Tuesday 9 August 2016

Brent proposes to combine Health Visitor and School Nurse services

A paper going to Cabinet on Monday proposes the procurement of a new 'joined up' 0-19 Health Visitor and School Nursing Service with a combined value of £6.6m.

Currently the Health Visitor and Family Nurse Service is provided by London North West Healthcare Trust and School Nursing by Central London NW Healthcare Trust.

There have been concerns, some of which I voiced in a delegation to Cabinet, about the lack of continuity between health visiting and school nursing, at the point where children start nursery. Early Years practitioners have found children arrive at nursery or reception with specific special needs that they haven't been informed about in advance.

One of the issues has been that engagement with health visitor services is not mandatory and that missed appointments are not followed up. Health Visitors are often the first people to become aware of a family's other needs. The paper LINK states: 

...The successful Provider will be required to demonstrate how their services and the staff teams employed will be pro-active and engage with families and their under 5s to support health needs and link into wider issues including housing, education, childcare, welfare and poverty.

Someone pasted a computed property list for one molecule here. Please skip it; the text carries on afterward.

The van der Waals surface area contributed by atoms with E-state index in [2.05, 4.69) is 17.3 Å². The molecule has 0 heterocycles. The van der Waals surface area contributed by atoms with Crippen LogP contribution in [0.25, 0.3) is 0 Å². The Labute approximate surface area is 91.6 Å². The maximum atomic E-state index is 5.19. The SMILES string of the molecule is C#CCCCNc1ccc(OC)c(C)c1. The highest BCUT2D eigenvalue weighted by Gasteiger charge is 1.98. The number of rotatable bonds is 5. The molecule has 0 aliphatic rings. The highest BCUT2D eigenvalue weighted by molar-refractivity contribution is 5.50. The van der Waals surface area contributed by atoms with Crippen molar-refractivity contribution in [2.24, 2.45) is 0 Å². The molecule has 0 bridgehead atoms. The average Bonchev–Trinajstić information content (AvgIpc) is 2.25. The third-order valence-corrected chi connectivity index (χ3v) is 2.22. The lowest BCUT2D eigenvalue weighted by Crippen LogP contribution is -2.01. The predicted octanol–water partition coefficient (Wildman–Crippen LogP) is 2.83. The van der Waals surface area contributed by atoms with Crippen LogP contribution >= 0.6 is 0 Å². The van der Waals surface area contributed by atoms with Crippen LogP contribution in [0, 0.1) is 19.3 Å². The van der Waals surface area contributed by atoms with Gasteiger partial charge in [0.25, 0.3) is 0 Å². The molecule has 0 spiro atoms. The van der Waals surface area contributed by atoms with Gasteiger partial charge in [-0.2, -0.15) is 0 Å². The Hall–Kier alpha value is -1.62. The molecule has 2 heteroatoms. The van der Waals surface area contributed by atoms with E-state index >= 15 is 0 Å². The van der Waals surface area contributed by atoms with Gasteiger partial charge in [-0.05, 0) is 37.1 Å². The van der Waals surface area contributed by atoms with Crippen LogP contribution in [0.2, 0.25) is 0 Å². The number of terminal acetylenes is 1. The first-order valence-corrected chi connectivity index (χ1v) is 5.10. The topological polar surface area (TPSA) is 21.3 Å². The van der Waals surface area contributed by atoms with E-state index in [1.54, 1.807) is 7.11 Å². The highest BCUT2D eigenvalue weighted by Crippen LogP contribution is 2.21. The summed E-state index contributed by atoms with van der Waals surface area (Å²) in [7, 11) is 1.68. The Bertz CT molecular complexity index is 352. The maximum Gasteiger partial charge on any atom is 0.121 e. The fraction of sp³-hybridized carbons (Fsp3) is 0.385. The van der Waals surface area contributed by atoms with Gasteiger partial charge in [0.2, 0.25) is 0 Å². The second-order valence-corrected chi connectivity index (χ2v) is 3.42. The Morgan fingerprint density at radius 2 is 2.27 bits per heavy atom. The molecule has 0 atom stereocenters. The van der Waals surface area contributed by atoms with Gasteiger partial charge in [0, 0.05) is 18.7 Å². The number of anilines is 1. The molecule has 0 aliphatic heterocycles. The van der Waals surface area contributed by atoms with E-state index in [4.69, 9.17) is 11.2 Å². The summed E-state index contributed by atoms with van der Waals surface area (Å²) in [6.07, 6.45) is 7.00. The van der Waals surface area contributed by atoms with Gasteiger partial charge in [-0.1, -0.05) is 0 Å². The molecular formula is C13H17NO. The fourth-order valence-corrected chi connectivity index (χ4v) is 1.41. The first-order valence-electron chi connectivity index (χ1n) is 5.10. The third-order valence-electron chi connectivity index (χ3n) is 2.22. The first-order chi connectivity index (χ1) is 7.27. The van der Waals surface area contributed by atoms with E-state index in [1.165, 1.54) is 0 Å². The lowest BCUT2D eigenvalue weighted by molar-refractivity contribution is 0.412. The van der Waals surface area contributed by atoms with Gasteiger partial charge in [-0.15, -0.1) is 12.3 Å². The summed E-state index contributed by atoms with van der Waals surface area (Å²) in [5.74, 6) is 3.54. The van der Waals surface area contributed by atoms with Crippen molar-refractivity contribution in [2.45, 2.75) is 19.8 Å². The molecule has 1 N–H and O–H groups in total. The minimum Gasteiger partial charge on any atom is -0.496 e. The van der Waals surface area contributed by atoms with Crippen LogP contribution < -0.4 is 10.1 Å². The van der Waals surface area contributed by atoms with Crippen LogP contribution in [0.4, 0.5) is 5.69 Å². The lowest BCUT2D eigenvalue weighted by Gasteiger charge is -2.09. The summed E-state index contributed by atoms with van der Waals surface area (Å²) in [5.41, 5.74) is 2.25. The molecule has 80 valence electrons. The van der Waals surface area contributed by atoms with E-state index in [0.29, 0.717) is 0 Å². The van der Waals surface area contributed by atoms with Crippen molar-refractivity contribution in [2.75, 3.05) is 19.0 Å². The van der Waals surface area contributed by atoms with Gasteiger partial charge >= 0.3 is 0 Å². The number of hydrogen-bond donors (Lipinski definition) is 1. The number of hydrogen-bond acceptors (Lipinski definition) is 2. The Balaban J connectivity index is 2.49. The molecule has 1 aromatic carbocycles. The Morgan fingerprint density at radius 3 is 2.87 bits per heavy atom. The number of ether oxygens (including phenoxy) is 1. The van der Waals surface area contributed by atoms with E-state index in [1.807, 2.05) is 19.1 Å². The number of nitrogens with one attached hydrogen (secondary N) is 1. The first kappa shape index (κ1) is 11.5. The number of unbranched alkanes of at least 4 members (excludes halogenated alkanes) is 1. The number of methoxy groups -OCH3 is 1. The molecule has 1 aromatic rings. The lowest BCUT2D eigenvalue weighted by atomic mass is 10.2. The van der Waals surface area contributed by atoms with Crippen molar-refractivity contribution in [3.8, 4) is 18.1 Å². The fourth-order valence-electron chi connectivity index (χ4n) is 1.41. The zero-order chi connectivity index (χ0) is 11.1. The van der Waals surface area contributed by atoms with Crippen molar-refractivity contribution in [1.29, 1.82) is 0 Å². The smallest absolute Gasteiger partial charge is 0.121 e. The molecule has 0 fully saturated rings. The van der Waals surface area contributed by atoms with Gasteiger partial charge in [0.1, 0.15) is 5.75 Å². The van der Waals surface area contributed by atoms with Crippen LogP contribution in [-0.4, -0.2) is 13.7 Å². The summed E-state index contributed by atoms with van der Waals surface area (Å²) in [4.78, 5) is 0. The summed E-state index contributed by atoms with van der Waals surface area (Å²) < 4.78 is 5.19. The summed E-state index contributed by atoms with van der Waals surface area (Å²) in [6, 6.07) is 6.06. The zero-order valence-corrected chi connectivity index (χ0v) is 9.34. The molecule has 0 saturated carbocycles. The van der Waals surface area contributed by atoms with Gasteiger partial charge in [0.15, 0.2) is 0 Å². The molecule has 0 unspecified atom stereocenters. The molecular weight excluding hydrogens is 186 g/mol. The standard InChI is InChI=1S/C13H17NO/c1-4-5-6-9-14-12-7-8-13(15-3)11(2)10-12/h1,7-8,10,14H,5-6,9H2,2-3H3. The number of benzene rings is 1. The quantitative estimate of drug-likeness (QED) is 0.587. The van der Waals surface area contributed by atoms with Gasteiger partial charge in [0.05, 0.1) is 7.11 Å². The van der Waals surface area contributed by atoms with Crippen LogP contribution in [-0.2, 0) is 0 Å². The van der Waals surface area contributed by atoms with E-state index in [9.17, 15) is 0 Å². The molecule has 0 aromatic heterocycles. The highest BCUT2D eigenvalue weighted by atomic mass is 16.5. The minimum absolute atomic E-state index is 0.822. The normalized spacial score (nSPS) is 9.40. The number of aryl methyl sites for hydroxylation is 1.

The service to be procured as outlined in this report will lead to the delivery of the Healthy Child Programme - the early intervention and prevention public health programme issued by the Department of Health which lies at the heart of universal services for children and their families. The early years are a crucial stage of life, and this service will provide an invaluable opportunity to identify families who are in need of additional support and children who are at risk of poor outcomes. 

To improve continuity across the services and age ranges, the Council is planning to combine health visiting and school nursing service so that professionals will be able to continue to work with the same children for a longer period of time rather than passing them to another service as they get 
older. This will improve the continuity for children and young people and their families. 

By commissioning these services together professionals will no longer be bound by the traditional age ranges of services, and both children and families can benefit by receiving support from the same professional for longer. It will also be expected to realise efficiencies through economies of scale and overhead and management costs. 
 The 'efficiencies' referred to in the last sentence are clearly something to scrutinise in the context of the impact of cuts on services but the joined up approach is something to be welcomed. The health of Under 5s was a matter of great concern in a report to Cabinet in January this year LINK.

There are an estimated 24,600 under 5s in Brent, an increase of 2,500 on 2010, but the rate of increase is expected to slow over the next few years. The resident population of 0-19 year olds is expected to increase by almost 10% over the next 5 years.
The new combined contract would start on April 1st 2017.

1 comment:

Anonymous said...

A system where there is no break should be advantageous provided that the system is adequately thought out.